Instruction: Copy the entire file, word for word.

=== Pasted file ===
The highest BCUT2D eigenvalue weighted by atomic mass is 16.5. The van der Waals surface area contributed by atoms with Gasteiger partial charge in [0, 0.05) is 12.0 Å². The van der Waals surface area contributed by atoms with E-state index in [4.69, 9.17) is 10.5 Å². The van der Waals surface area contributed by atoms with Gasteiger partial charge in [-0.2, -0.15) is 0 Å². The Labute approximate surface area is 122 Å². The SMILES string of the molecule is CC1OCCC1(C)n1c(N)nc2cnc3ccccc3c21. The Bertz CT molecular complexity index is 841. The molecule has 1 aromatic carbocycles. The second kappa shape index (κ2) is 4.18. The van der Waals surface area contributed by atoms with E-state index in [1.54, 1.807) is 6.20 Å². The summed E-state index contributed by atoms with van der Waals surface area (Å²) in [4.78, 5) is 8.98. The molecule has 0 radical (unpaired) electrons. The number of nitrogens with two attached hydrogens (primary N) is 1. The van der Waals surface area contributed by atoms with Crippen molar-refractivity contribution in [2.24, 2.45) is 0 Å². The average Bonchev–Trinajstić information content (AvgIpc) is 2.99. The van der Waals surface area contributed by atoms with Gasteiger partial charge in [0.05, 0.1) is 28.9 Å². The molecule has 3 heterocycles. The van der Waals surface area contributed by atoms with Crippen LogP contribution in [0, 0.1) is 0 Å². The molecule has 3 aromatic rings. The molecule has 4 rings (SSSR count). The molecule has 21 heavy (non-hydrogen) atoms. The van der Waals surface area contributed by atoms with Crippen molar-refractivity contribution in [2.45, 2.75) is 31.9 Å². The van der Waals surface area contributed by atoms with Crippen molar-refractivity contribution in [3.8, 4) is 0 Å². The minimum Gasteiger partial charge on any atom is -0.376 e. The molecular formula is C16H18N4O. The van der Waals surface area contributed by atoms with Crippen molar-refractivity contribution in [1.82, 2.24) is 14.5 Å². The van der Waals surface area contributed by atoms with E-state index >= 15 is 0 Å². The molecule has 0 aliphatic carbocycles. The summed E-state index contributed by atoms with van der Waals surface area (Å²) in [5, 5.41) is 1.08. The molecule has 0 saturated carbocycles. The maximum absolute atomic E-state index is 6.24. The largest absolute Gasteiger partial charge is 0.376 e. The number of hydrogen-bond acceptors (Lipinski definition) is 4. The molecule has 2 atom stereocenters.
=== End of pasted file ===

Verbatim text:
The highest BCUT2D eigenvalue weighted by atomic mass is 16.5. The van der Waals surface area contributed by atoms with Gasteiger partial charge in [0, 0.05) is 12.0 Å². The van der Waals surface area contributed by atoms with E-state index in [4.69, 9.17) is 10.5 Å². The van der Waals surface area contributed by atoms with Gasteiger partial charge in [-0.2, -0.15) is 0 Å². The Labute approximate surface area is 122 Å². The SMILES string of the molecule is CC1OCCC1(C)n1c(N)nc2cnc3ccccc3c21. The Bertz CT molecular complexity index is 841. The molecule has 1 aromatic carbocycles. The second kappa shape index (κ2) is 4.18. The van der Waals surface area contributed by atoms with E-state index in [1.54, 1.807) is 6.20 Å². The summed E-state index contributed by atoms with van der Waals surface area (Å²) in [4.78, 5) is 8.98. The molecule has 0 radical (unpaired) electrons. The number of nitrogens with two attached hydrogens (primary N) is 1. The van der Waals surface area contributed by atoms with Crippen molar-refractivity contribution in [2.24, 2.45) is 0 Å². The average Bonchev–Trinajstić information content (AvgIpc) is 2.99. The van der Waals surface area contributed by atoms with Gasteiger partial charge in [0.05, 0.1) is 28.9 Å². The molecule has 3 heterocycles. The van der Waals surface area contributed by atoms with Crippen LogP contribution in [0, 0.1) is 0 Å². The molecule has 3 aromatic rings. The molecule has 4 rings (SSSR count). The molecule has 21 heavy (non-hydrogen) atoms. The van der Waals surface area contributed by atoms with Crippen molar-refractivity contribution in [2.45, 2.75) is 31.9 Å². The van der Waals surface area contributed by atoms with Crippen molar-refractivity contribution in [3.8, 4) is 0 Å². The minimum Gasteiger partial charge on any atom is -0.376 e. The molecular formula is C16H18N4O. The van der Waals surface area contributed by atoms with Crippen molar-refractivity contribution in [1.82, 2.24) is 14.5 Å². The van der Waals surface area contributed by atoms with E-state index >= 15 is 0 Å². The molecule has 0 aliphatic carbocycles. The summed E-state index contributed by atoms with van der Waals surface area (Å²) in [5, 5.41) is 1.08. The molecule has 0 saturated carbocycles. The maximum absolute atomic E-state index is 6.24. The largest absolute Gasteiger partial charge is 0.376 e. The number of hydrogen-bond acceptors (Lipinski definition) is 4. The molecule has 2 atom stereocenters.